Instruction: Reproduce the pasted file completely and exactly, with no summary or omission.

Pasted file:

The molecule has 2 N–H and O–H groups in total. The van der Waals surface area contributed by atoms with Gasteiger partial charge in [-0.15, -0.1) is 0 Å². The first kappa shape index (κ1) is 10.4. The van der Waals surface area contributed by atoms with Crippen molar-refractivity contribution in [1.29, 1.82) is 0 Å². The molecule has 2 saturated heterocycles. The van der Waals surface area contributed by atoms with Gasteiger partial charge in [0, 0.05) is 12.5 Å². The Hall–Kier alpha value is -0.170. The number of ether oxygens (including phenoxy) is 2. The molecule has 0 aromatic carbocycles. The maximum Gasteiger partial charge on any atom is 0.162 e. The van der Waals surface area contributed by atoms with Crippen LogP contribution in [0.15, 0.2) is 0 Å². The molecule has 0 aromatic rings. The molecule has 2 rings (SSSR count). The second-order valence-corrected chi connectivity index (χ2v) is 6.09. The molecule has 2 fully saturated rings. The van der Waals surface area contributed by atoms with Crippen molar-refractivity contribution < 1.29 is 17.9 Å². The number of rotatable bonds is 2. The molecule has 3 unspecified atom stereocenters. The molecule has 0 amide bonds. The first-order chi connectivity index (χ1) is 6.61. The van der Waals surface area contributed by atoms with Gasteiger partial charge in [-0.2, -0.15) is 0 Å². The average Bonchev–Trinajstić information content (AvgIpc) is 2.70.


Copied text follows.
The molecule has 2 N–H and O–H groups in total. The van der Waals surface area contributed by atoms with Gasteiger partial charge in [-0.15, -0.1) is 0 Å². The first kappa shape index (κ1) is 10.4. The van der Waals surface area contributed by atoms with Crippen molar-refractivity contribution in [1.29, 1.82) is 0 Å². The molecule has 2 saturated heterocycles. The van der Waals surface area contributed by atoms with Gasteiger partial charge in [0, 0.05) is 12.5 Å². The Hall–Kier alpha value is -0.170. The number of ether oxygens (including phenoxy) is 2. The molecule has 0 aromatic carbocycles. The maximum Gasteiger partial charge on any atom is 0.162 e. The van der Waals surface area contributed by atoms with Crippen LogP contribution in [0.15, 0.2) is 0 Å². The molecule has 0 aromatic rings. The molecule has 2 rings (SSSR count). The second-order valence-corrected chi connectivity index (χ2v) is 6.09. The molecule has 2 fully saturated rings. The van der Waals surface area contributed by atoms with Crippen molar-refractivity contribution < 1.29 is 17.9 Å². The number of rotatable bonds is 2. The molecule has 3 unspecified atom stereocenters. The molecule has 0 amide bonds. The first-order chi connectivity index (χ1) is 6.61. The van der Waals surface area contributed by atoms with Gasteiger partial charge in [-0.2, -0.15) is 0 Å². The average Bonchev–Trinajstić information content (AvgIpc) is 2.70.